Draft Claiming, Scratch Rules Approved by Kentucky Authority

Drafts of two rules aimed at increasing field sizes – one affecting claimed horses and the other limiting scratches -- were approved Monday by the Kentucky Horse Racing Authority.

Representatives of the state’s Thoroughbred tracks supported both rule changes while a representative of the Kentucky Horsemen’s Benevolent and Protective Association voiced his opposition. Neither proposal will have an immediate effect, however, since the regulatory process could take up to six months before final approval is given.

The KHRA’s action on claiming races would preclude horses from running at tracks outside Kentucky for either 60 days after being claimed or 30 days following the meet at which the horse was claimed, whichever comes first.

Churchill Downs president Steve Sexton cited the number of horses claimed at the Keeneland spring meet and the current Churchill meet that ran back at tracks outside Kentucky as examples of how the present claiming game restricts field sizes in the Bluegrass state. He noted that other states have enacted similar rules, precluding those horses from participating in Kentucky racing.

"It's hard for us to watch other states pass rules … where they are guarding the horses in their state so people don't go and claim them and run them other places. … We've got to do something about it to assist the field sizes," he said.

KHBPA executive director Marty Maline said the rules would be too restrictive for some owners. He cited the case in which a horse claimed at a certain level at one Kentucky track would not be eligible for any races at the Kentucky track that follows the meet from which he or she were claimed. The result would be a lengthy wait until the horse could race again if they were not permitted to race in other states, Maline said.

"While we recognize there has been a problem here with horses being claimed here and taken out of state, the problem is that we have several different classes of racetracks," Maline said.

Maline also cited similar concerns for his group’s opposition to changes in the current rules under which a horse can race after having previously been scratched due to medical reasons.

Presently, such a scratched horse can run again within six days. Under the draft approved Monday, the scratched horse could be entered after six days, meaning they would be running eight to nine days (depending upon the entry schedule for the track) after the scratch.

A change in the rule is necessary to help curb abuses of the so-called “vet scratch” procedures, according to KHRA member Doug Hendrickson. He said medical reasons are being used to scratch horses who have no medical problem because the horses are eligible to run back within six days.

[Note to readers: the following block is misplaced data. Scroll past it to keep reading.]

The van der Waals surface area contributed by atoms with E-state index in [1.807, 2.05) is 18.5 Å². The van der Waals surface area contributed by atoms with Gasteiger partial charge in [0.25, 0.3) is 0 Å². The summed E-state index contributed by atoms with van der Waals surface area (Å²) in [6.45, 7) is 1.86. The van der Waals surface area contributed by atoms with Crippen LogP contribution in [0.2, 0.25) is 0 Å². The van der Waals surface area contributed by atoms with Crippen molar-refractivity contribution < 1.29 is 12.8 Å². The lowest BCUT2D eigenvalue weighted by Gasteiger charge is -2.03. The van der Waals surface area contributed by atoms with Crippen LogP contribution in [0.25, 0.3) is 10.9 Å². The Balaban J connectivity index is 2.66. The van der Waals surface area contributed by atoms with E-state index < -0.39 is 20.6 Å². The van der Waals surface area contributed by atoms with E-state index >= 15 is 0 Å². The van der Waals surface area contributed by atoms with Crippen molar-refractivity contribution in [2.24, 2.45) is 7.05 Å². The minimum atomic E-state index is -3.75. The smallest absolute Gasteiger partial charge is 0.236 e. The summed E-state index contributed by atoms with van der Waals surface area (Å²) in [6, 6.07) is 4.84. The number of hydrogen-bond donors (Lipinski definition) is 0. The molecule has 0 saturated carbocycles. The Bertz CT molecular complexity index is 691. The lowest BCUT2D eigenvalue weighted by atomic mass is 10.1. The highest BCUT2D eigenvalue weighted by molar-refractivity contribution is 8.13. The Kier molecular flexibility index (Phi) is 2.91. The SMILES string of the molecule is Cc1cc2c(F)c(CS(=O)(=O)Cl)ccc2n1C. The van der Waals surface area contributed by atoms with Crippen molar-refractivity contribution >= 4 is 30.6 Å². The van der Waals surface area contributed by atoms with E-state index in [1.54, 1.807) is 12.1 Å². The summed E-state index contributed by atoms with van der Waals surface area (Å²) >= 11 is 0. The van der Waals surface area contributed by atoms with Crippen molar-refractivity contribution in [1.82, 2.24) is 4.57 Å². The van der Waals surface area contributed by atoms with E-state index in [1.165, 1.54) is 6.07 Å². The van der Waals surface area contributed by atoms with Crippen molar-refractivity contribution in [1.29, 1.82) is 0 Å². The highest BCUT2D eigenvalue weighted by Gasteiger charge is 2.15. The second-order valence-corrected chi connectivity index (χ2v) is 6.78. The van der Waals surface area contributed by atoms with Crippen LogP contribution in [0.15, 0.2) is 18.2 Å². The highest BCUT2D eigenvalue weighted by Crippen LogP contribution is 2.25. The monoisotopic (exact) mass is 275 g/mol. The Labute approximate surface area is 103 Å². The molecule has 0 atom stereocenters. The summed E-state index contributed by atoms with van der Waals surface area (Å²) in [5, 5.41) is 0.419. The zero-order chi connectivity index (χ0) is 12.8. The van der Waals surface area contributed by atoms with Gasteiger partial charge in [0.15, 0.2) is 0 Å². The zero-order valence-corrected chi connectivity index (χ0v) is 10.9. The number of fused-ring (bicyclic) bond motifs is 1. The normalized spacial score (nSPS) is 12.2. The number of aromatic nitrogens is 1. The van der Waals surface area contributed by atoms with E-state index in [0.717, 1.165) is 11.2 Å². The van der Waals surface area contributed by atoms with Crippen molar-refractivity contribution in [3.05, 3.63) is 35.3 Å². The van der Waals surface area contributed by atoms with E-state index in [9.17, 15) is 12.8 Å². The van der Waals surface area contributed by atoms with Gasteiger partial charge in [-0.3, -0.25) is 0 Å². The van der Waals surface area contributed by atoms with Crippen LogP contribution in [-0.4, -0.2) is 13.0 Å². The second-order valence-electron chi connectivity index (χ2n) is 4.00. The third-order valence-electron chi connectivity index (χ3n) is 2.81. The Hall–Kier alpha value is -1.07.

Once entries have been drawn for a race, horses can be scratched without cause until the field is reduced to eight starters. At that point, a veterinary certificate citing a medical reason is needed for the horse to be scratched.

Chief steward John Veitch said extending the eligible period for which the “vet’s list” horses could be re-entered might stem some of the questionable veterinary scratches.

Some authority members opposed changing the rules as the solution to the problem, noting that the ultimate solution would be for the KHRA to have adequate financial resources to hire additional veterinarians to confirm the medical problems cited on the veterinary scratch sheets.

Maline said the additional time for which vet’s list horses could race again was too restrictive for some horses, such as those who are initially scratched for a reason such as being given medication while being shipped.

"We feel it's not fair to the owner to penalize those horses because of some instances where perhaps someone feels a veterinarian is not being totally honest in allowing a vet scratch," he said.

The proposal was approved 6-3. Authority member Tom Ludt, who voted against the change, said he preferred that the state’s General Assembly solve the problem by increasing the KHRA’s funding.

Both the proposed claiming and vet’s list rules will be sent to the Legislative Research Commission for study to make sure they are in compliance with the state Constitution and other rules. From that point, public hearings will be held and legislative approval is needed before either becomes officially part of the state’s racing rules and regulations.

In other action, the KHRA renewed its drug testing contract with Iowa State University for one year. Earlier this year, state auditor Crit Luallen recommended consideration of an in-state lab for the services.

KHRA executive director Lisa Underwood said any decision on changing the lab used for drug testing should wait until the authority fills the newly created position of equine medical director. KHRA chairman Bill Street said the Iowa State contract renewal included a 4% increase in cost of the service, but added that there had been no fee increase during the previous year.

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